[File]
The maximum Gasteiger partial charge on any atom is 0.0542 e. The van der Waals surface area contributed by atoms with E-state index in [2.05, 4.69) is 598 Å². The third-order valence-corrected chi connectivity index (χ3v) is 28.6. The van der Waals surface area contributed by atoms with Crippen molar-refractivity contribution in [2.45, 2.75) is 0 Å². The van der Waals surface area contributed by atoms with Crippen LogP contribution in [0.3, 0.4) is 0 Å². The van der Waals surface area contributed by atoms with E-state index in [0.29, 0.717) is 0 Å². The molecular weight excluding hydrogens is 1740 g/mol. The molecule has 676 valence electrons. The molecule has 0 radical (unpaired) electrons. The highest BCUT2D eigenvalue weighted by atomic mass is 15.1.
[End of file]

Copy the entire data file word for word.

The maximum Gasteiger partial charge on any atom is 0.0542 e. The van der Waals surface area contributed by atoms with E-state index in [2.05, 4.69) is 598 Å². The third-order valence-corrected chi connectivity index (χ3v) is 28.6. The van der Waals surface area contributed by atoms with Crippen molar-refractivity contribution in [2.45, 2.75) is 0 Å². The van der Waals surface area contributed by atoms with Crippen LogP contribution in [0.3, 0.4) is 0 Å². The van der Waals surface area contributed by atoms with E-state index in [0.29, 0.717) is 0 Å². The molecular weight excluding hydrogens is 1740 g/mol. The molecule has 676 valence electrons. The molecule has 0 radical (unpaired) electrons. The highest BCUT2D eigenvalue weighted by atomic mass is 15.1.